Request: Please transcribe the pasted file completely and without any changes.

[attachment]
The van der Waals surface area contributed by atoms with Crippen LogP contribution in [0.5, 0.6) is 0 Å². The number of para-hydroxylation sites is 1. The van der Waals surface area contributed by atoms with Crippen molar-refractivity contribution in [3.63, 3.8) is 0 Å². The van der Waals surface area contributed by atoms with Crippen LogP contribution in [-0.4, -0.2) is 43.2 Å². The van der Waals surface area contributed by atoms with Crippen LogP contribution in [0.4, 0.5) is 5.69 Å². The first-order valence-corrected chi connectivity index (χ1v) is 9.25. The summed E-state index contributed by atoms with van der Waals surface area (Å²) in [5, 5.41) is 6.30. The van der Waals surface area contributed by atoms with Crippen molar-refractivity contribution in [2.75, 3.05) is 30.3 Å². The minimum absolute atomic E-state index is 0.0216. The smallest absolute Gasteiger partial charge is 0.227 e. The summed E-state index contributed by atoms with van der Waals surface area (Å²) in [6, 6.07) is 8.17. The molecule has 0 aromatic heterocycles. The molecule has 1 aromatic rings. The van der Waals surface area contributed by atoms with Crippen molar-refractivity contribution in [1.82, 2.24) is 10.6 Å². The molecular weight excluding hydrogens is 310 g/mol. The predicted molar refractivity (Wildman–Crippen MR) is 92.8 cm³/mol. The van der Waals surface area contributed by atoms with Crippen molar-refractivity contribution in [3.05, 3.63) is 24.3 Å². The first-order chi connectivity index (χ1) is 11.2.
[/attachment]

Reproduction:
The van der Waals surface area contributed by atoms with Crippen LogP contribution in [0.5, 0.6) is 0 Å². The number of para-hydroxylation sites is 1. The van der Waals surface area contributed by atoms with Crippen molar-refractivity contribution in [3.63, 3.8) is 0 Å². The van der Waals surface area contributed by atoms with Crippen LogP contribution in [-0.4, -0.2) is 43.2 Å². The van der Waals surface area contributed by atoms with Crippen LogP contribution in [0.4, 0.5) is 5.69 Å². The first-order valence-corrected chi connectivity index (χ1v) is 9.25. The summed E-state index contributed by atoms with van der Waals surface area (Å²) in [5, 5.41) is 6.30. The van der Waals surface area contributed by atoms with Crippen molar-refractivity contribution in [2.75, 3.05) is 30.3 Å². The minimum absolute atomic E-state index is 0.0216. The smallest absolute Gasteiger partial charge is 0.227 e. The summed E-state index contributed by atoms with van der Waals surface area (Å²) in [6, 6.07) is 8.17. The molecule has 0 aromatic heterocycles. The molecule has 1 aromatic rings. The van der Waals surface area contributed by atoms with Crippen molar-refractivity contribution in [1.82, 2.24) is 10.6 Å². The molecular weight excluding hydrogens is 310 g/mol. The predicted molar refractivity (Wildman–Crippen MR) is 92.8 cm³/mol. The van der Waals surface area contributed by atoms with Crippen molar-refractivity contribution in [3.05, 3.63) is 24.3 Å². The first-order chi connectivity index (χ1) is 11.2.